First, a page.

I’m still writing the rest of this training, but here’s step one: let go of the fear and embrace the process.

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Making it known that I’m in agreement with Thomas à Kempis over here when he said the full version of this wisdom nugget:

“...it is vanity to wish for a long life and to care little about a well-lived life.

It is vanity to be concerned with the present only and not to make provision for things to come.

It is vanity to love what passes quickly and not to look ahead where eternal joy abides.


Try, moreover, to turn your heart from the love of things visible and bring yourself to things invisible- not losing sight of the grace of God.”

I may have added that “vanity is wack” line, but nonetheless, keep going for that well-lived life and invest in those unseen things that last.


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The Posada is an advent reflection on the journey that Mary and Joseph made to Bethlehem, and the rejection they received from innkeepers and homeowners. For 25 years, different faith communities have gathered at the U.S.-Mexico border to worship from both sides.

Worshipping across a border is a reminder that our identity as people of God is much bigger than our national identity. It’s also a visual reminder that many people today are in a similar position to Jesus, Mary, and Joseph– forced to flee their homes to find safety and security. It’s a reminder of the duty of Christians to care for immigrants as if they were our own family.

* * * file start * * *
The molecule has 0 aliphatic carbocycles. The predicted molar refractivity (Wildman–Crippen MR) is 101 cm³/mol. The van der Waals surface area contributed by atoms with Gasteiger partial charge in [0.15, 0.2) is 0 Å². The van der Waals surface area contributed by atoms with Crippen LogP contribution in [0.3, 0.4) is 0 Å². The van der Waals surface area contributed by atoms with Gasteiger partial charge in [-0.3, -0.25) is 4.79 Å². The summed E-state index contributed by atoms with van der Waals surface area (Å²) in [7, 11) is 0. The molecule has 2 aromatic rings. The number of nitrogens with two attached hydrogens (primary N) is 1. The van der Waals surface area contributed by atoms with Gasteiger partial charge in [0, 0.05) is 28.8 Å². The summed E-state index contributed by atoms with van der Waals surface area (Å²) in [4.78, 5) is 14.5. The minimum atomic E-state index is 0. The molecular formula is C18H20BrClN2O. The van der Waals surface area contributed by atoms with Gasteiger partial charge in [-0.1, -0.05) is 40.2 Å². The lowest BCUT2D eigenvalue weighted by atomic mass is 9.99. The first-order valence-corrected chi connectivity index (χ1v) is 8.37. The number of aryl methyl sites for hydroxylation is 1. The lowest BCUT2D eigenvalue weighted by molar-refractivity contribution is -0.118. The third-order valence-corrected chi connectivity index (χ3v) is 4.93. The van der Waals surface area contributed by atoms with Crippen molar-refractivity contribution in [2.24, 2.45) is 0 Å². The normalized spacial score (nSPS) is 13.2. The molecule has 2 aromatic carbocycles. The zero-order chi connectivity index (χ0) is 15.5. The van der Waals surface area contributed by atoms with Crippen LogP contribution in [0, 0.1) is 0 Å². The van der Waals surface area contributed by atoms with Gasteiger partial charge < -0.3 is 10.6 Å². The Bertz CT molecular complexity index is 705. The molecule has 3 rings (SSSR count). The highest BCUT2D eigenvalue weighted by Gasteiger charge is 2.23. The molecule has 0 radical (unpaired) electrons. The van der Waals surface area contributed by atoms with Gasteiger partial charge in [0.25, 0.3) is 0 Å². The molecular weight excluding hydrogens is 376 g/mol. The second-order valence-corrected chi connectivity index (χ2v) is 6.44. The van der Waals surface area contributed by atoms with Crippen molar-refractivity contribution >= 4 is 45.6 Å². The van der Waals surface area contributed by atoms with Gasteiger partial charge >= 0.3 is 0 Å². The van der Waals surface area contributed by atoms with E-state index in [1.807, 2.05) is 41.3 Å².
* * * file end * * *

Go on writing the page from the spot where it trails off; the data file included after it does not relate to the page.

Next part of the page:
I got to join a number of clergy members and worshippers at Friendship Park. A larger group gathered on the Mexico side. We sung, worshipped, and exchanged blessings in English and Spanish. We stopped to listen to the names of migrants killed during their journey this year being read.

We also performed the Posada song- a call-and-response song where one part sings the lines of Joseph seeking for shelter, and another sings the part of the innkeeper. The gathering in Mexico did the former, while the U.S.’ side responded as the innkeeper. Singing lines like “I cannot open, you may be bad people” while facing south was bitter, and a reminder that when we deny the most vulnerable, we are denying Christ.

The day ended on a lighter note- bubbles being blown across the border. (Usually there would be candy and tamales passed across, but they were a little stricter this year.) I’m so thankful I got to be part of this ceremony, hopefully for the first of many times.